My son, who now lives in Coos Bay on the Oregon Coast, will be here Tuesday (7/22). I will ask him to provide a report as well.

As you plan, I’m thinking you will enjoy a stay in Cascade Locks or Hood River more than one in Portland, Troutdale, or The Dalles. The former are quaint and charming, with Hood River having a variety of sights, quaint downtown, and young wind surfer crowd, and Cascade Locks having a nice park and the locks on the river with the Bridge of the Gods in the background.

Enough rambling….

Keep the Show on the Road!

Dave


#19 DennyG

DennyG

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Posted 19 July 2008 - 06:31 PM

Yes, indeed. With your help, my plans are "jellin' like Magellan" (or at least like Garmin wink.gif ). Plus, assuming you're serious about the possibility of you & Sheila driving to the HCRH, they're getting brighter. It would be fantastic to have you join me for all or any part of my HCRH visit. Wednesday, August 6, is becoming rather solid as the date.

Your comments on Cascade Locks and Hood River really clicked. I'm guessing that the Best Western there is the one you mentioned earlier. Their rates aren't bargain basement but they're reasonable. Even the "river view" rooms aren't outrageous but by foregoing the premium view, I might almost pay for a tank of gas. So I'm just about sold on making that my Tuesday & Wednesday night home. Getting there from Quinault River shouldn't be a problem (especially if I'm not spending time chit-chatting with someone over coffee in Aberdeen smile.gif ) and even if the last hour or two is after sundown it doesn't matter - it's expressway! On Wednesday morning, I'll backtrack to Troutdale to pick up the beginning of the HCRH and can time things to meet you there or somewhere else along the highway.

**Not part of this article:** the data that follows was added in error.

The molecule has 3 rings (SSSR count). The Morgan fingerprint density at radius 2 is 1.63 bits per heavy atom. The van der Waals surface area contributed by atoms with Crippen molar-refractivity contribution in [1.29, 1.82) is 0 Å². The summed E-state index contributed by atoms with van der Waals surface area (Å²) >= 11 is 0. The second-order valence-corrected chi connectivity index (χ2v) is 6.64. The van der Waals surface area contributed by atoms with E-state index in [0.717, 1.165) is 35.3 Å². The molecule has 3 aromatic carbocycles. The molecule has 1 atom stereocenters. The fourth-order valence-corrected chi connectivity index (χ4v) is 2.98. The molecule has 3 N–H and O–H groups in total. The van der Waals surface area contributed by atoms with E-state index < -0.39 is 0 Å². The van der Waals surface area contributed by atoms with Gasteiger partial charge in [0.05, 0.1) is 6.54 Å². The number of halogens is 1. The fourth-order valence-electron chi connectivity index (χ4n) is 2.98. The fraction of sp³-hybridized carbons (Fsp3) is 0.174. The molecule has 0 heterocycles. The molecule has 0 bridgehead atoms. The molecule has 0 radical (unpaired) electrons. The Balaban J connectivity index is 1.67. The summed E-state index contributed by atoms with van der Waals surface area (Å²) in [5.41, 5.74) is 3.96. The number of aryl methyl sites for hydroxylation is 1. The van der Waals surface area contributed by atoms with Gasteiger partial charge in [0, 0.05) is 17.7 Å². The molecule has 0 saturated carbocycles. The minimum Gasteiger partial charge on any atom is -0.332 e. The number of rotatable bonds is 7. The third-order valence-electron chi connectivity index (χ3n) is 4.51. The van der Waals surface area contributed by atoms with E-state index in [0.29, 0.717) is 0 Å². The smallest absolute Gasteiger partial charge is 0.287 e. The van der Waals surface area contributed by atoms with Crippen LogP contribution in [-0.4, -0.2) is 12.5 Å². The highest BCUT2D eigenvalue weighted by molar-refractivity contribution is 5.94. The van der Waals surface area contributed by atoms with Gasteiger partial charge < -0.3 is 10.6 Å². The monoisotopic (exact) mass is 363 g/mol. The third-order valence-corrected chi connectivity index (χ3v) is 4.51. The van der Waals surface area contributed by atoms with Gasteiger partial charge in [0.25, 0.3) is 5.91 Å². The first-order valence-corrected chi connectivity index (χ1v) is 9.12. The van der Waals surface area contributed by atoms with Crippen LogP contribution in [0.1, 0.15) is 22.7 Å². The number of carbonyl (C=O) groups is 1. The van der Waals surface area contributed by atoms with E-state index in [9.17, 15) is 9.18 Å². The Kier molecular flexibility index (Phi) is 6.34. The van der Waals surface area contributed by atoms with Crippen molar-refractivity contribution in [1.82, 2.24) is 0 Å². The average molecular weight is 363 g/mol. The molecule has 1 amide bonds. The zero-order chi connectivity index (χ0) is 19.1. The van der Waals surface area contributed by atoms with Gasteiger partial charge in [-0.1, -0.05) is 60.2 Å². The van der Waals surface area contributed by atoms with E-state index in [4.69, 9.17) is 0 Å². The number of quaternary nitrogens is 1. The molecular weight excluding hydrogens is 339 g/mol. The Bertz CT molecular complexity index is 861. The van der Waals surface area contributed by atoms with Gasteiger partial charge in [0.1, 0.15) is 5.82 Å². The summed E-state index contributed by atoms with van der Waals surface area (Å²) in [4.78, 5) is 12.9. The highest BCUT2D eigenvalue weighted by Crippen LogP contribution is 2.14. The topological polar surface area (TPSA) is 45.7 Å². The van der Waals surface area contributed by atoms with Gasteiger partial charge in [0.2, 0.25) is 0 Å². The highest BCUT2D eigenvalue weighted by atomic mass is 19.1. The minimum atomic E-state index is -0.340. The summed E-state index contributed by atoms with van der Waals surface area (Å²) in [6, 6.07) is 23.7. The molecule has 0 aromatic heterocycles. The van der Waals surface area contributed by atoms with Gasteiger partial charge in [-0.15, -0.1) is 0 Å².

With Wednesday night at Cascade Locks, your earlier suggestion of Yachats becomes a possible Thursday night stop. Any specific recommendations? Actually, Lincoln City and points up to an hour or so south are possibilities.

Over lunch I reread the "Oh, Columbia" article from AR V III N 3. Of course it got me even more psyched about the trip but I realized that it was (something I bet you don't hear often:-) "before your time". The article, by David J. Sell, is quite good and the Rowena Loops are on the cover. There is also a 1 to 101 article by Thomas on Sol Duc Hot Springs and that made me think of you because the Springs are less than 10 miles south of US-101 west of Port Angeles. It's an area where I'm planning on being north of 101 on WA-112 so I doubt I'll go for it. The road is really skinny in DeLorme plus you may take 112, too, but thought I'd mention it. I'd be glad to pass on more details if you'd like. Looks like the issue is still available in case you're short on HCRH information.